For flexibility training, you must first consider your goal. Unlike the other Keys, your goal for flexibility is simply in one of two categories: to increase your flexibility or to maintain it.
Next, things start to get complicated by determining where in your body you want to focus each of those goals. There may be areas where you don’t need to increase your flexibility and others where you do.
For areas where you want to maintain the flexibility, you don’t actually need to do anything more than move that area through its full range of motion on a regular basis. In fact, using full range on many resistance training exercises can often be enough to maintain the flexibility for those muscles.
Increasing flexibility, obviously, will take a little more of a concerted effort. And while there are many different methods, one of the best and safest is static passive stretching performed after the muscles have been working and are warmed with activity and blood flow.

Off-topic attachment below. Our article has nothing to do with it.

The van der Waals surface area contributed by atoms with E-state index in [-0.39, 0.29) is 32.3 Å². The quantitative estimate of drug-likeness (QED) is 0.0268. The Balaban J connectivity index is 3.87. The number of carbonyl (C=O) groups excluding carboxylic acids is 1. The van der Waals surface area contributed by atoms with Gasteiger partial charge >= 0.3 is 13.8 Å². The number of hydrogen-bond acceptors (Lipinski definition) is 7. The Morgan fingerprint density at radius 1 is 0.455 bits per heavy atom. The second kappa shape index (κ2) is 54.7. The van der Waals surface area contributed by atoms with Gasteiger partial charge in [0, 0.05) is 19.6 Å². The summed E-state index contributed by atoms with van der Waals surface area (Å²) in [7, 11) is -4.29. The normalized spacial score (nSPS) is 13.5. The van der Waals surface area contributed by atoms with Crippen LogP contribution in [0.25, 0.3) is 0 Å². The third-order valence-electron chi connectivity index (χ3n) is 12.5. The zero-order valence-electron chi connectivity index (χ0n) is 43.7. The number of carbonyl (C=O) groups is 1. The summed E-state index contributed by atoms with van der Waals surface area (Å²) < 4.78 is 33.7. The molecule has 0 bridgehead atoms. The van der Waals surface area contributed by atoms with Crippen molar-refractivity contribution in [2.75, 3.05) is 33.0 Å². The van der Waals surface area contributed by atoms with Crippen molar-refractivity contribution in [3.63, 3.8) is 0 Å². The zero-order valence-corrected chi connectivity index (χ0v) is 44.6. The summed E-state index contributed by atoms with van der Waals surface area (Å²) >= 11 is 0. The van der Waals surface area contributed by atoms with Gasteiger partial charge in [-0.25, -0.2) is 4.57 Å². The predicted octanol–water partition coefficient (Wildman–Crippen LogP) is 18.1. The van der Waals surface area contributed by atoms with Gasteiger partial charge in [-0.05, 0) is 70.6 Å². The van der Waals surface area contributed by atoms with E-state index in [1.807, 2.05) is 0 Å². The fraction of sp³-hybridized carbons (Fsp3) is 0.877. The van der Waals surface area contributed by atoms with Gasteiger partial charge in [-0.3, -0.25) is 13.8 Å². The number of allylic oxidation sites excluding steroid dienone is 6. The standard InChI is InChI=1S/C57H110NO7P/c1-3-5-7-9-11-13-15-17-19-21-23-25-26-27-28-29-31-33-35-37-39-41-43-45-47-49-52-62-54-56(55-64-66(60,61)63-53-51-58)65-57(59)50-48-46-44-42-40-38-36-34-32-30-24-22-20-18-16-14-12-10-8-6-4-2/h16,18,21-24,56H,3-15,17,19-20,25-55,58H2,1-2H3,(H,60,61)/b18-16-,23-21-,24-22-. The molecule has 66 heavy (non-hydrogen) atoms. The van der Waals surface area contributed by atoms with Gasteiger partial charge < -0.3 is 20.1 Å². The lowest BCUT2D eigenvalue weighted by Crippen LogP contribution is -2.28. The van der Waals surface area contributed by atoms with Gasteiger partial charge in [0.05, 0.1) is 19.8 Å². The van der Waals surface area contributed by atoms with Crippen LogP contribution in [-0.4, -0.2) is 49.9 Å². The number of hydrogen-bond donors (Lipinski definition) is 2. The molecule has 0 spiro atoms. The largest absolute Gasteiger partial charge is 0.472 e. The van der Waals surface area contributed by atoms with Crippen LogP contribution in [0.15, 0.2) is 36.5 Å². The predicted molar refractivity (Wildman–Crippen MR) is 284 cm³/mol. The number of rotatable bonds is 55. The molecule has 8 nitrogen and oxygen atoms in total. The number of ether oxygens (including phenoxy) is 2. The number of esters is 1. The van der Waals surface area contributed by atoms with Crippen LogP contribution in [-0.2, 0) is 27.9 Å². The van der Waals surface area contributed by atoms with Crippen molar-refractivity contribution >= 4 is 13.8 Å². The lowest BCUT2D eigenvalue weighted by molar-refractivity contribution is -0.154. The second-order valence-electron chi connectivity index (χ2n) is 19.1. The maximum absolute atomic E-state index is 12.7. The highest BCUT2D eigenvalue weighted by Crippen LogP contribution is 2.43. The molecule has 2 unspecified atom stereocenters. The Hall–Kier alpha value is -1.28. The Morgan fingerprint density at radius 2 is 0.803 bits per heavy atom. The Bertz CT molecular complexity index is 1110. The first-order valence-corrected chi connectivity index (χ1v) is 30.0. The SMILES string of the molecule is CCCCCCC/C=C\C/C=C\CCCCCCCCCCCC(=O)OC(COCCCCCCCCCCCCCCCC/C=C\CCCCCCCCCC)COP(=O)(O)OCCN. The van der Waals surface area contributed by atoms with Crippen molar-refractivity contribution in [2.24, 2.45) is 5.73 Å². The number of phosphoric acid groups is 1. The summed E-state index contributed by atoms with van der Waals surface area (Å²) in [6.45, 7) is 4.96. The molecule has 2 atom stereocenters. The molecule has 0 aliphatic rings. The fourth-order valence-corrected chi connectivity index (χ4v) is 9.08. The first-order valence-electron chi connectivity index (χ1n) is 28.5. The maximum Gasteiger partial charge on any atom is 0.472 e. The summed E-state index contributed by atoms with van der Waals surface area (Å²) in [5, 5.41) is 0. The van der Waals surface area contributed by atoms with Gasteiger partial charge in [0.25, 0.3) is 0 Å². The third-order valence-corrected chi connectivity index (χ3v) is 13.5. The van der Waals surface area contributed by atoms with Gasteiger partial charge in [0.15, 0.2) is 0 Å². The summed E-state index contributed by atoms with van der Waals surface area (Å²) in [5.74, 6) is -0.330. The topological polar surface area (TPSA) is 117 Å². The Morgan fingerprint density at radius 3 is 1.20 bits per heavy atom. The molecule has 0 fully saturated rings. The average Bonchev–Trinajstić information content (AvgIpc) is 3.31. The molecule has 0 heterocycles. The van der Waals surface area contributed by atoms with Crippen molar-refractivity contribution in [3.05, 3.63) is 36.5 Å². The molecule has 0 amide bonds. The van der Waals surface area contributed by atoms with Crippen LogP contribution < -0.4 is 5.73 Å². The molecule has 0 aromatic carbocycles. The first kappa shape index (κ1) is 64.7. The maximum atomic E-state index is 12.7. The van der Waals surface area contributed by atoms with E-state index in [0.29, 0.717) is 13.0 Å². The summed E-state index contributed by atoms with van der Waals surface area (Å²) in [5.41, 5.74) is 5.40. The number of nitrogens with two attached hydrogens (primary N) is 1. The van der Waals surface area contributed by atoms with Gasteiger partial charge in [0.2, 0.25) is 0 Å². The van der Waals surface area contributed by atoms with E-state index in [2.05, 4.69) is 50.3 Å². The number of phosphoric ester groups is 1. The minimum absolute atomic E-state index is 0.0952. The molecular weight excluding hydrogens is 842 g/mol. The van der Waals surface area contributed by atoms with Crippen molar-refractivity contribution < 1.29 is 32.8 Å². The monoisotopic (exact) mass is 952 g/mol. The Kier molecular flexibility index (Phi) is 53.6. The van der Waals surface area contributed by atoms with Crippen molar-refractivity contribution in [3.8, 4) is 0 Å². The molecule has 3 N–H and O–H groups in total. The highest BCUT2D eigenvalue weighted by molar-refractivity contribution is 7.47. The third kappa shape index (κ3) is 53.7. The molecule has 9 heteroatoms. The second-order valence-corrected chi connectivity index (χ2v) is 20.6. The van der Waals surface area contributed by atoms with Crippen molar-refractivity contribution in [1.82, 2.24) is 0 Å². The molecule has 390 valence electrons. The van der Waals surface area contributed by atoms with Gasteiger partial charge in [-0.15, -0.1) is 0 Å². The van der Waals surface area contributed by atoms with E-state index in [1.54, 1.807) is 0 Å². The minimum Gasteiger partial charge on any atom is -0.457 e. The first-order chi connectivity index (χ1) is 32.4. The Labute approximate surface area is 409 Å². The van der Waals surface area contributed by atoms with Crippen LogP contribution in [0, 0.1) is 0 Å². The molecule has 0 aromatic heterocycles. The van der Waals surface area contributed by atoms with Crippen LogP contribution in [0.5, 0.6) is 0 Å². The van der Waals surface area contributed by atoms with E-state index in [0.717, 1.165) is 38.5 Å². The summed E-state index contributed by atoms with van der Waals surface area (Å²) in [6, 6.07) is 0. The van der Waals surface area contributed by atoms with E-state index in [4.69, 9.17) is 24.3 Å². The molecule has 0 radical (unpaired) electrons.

Static means that the stretch is held and not moving like other types of stretching. Passive means that someone or something is performing the stretch, allowing the muscles and the individual that is being stretched to relax.
To get the benefit from static passive stretching: First, get moving using those muscles. Second, relax and allow the body part to be moved into a position where you can feel a stretch. Third, stay at this position until you feel the stretch sensation ease. Then to increase flexibility you can move into a position of greater stretch. Gentle and slow you can progressively increase your flexibility using this method.
As always, let me know how I can help.